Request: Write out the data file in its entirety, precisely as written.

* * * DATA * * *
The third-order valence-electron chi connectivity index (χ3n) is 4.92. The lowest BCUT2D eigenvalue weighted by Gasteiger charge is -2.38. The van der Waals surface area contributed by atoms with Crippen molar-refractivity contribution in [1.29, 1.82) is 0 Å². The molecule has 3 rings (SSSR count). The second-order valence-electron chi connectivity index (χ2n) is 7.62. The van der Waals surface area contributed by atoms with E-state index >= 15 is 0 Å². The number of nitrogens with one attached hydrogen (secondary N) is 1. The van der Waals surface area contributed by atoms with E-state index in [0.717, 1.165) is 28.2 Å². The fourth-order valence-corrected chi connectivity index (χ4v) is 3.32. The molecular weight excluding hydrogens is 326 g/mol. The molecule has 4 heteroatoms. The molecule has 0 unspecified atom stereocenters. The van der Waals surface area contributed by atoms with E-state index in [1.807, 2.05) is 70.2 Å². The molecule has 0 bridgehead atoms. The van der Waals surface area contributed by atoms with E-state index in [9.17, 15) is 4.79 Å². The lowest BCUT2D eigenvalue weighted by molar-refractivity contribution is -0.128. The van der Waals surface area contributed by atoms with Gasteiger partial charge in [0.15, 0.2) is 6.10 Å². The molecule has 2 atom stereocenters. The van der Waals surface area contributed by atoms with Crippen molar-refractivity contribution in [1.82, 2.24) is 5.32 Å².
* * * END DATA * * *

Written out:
The third-order valence-electron chi connectivity index (χ3n) is 4.92. The lowest BCUT2D eigenvalue weighted by Gasteiger charge is -2.38. The van der Waals surface area contributed by atoms with Crippen molar-refractivity contribution in [1.29, 1.82) is 0 Å². The molecule has 3 rings (SSSR count). The second-order valence-electron chi connectivity index (χ2n) is 7.62. The van der Waals surface area contributed by atoms with E-state index >= 15 is 0 Å². The number of nitrogens with one attached hydrogen (secondary N) is 1. The van der Waals surface area contributed by atoms with E-state index in [0.717, 1.165) is 28.2 Å². The fourth-order valence-corrected chi connectivity index (χ4v) is 3.32. The molecular weight excluding hydrogens is 326 g/mol. The molecule has 4 heteroatoms. The molecule has 0 unspecified atom stereocenters. The van der Waals surface area contributed by atoms with E-state index in [1.807, 2.05) is 70.2 Å². The molecule has 0 bridgehead atoms. The van der Waals surface area contributed by atoms with E-state index in [9.17, 15) is 4.79 Å². The lowest BCUT2D eigenvalue weighted by molar-refractivity contribution is -0.128. The van der Waals surface area contributed by atoms with Gasteiger partial charge in [0.15, 0.2) is 6.10 Å². The molecule has 2 atom stereocenters. The van der Waals surface area contributed by atoms with Crippen molar-refractivity contribution in [1.82, 2.24) is 5.32 Å².